Not that you'll care. Step on the throttle, and your own vocabulary will momentarily lapse into mere grunts and screams. So much torque floods the 325/30R20 rear Dunlops, the Black Series nearly stands on end. You'd never move an inch forward without traction control.

Running high-speed laps around Laguna Seca, I left the stability system in ESP Sport, which allowed the tail to wag just a little and kept the revs from bogging down, as happens with full ESP on. This is an explosive automobile, not a finesse machine. Lots of handling grip, with surprisingly little understeer, but it's no match for the nimbler, V-8 SL63 AMG.

The power is fantastic, real head-banging stuff. Imagine the egos you could crush on the autobahn with this two-seat sledgehammer. The five-speed auto proved a little clunky at times, though. Hit the rev limiter, and before you can upshift the transmission pauses. The engine almost seems to reboot. Rather than simply bouncing back to life as revs drop, it stops, takes a breath, then reawakens as you get your upshift. I'm talking blink-of-an-eye timing here, but on a racetrack even mere ticks are confounding. And, obviously, you can avoid the whole issue by simply staying clear of the redline.

The brakes are sensational, stopping hard and never fading. Body motions are well-controlled, but the Black Series feels more at home on the track than on the road. It rides hard, too hard if you're cruising over anything but billiard-table blacktop. Of course, the suspension has a lot of mass to keep in control: Even though all that carbon fiber drops the weight by 210 pounds over a standard SL65, the Black Series still tops 4100 pounds.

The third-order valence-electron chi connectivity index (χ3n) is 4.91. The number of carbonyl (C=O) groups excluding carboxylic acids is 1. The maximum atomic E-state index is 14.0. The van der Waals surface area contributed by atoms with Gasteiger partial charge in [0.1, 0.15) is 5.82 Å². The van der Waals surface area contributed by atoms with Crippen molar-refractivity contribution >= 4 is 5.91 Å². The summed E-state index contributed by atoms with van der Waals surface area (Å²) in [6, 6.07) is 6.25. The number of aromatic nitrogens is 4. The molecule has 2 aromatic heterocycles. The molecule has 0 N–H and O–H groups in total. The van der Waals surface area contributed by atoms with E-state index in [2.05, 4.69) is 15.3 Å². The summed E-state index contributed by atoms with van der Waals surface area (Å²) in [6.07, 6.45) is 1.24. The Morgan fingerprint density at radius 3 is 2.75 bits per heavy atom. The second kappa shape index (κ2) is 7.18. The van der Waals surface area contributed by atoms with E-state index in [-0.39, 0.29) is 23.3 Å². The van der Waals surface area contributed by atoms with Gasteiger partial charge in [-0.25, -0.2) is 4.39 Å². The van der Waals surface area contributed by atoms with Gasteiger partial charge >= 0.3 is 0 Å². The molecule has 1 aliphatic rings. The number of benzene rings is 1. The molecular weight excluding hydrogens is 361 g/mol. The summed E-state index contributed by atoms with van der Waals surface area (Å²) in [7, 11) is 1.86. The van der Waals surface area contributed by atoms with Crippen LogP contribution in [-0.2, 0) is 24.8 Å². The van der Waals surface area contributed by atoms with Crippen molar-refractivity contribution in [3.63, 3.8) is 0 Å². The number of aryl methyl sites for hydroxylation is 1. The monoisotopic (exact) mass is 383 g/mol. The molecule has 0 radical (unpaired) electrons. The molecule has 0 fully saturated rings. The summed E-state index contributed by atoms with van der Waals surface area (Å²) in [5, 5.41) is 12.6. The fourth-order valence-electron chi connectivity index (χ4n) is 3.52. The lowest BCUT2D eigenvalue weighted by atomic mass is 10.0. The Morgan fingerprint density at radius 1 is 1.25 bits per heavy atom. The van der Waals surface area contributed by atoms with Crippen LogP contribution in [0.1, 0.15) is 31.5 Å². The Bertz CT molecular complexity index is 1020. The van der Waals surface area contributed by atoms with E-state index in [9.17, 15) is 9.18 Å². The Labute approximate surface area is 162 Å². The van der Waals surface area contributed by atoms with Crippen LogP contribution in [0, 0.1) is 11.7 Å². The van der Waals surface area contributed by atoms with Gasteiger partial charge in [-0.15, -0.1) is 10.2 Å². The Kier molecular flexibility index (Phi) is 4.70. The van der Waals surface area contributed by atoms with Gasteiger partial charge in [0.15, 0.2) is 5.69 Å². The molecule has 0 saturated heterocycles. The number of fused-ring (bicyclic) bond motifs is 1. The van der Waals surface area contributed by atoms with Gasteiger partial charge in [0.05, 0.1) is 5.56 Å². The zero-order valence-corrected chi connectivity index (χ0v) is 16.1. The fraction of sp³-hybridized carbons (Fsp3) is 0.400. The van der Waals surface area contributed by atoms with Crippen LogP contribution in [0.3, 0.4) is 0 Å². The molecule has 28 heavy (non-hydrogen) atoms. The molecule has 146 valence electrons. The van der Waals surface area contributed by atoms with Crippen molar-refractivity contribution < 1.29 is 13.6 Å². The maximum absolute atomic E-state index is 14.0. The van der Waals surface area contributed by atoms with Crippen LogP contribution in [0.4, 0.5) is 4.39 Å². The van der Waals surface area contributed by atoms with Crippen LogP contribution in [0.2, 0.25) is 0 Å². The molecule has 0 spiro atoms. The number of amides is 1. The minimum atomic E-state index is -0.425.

Will anyone who can afford the SL65 Black Series care? Not likely. This is a statement car, an "I've-got-more-power-than-you" megabruiser that simply screams, "just try me." It wears its speed on its carbon-fiber sleeve, daring other sports cars to trespass, gloating over mortal automobiles in the valet lane, elevating its driver to the status of Hercules. Anyone still in its vicinity need only hear the estimated base price -- roughly $300,000 -- before fleeing in terror from the overwhelming audacity of this monumental machine.

Just 350 persons worldwide will be able to purchase an SL65 AMG Black Series. Half of the cars are coming to the U.S. And, yes, much of the limited production is already sold.

Stay tuned to this channel: Coming soon, full road-test numbers. You may even feel the ground rumble.

2010 Mercedes-Benz SL65 AMG Black Series
Base price$300,000 (est)
Vehicle layout Front engine, RWD, 2-pass, 2-door coupe
Engines 6.0L/661-hp/738-lb-ft twin-turbo SOHC 36-valve V-12
Transmission 5-speed automatic
Curb weight 4100 lb (mfr)
Wheelbase 100.8 in
Length x width x height 180.7 x 77.2 x 51.6 in
0-60 mph 3.6 sec (mfr)
EPA city/hwy 12/19 mpg (MT est)
CO2 emissions 1.35 lb/mile
On sale January 2009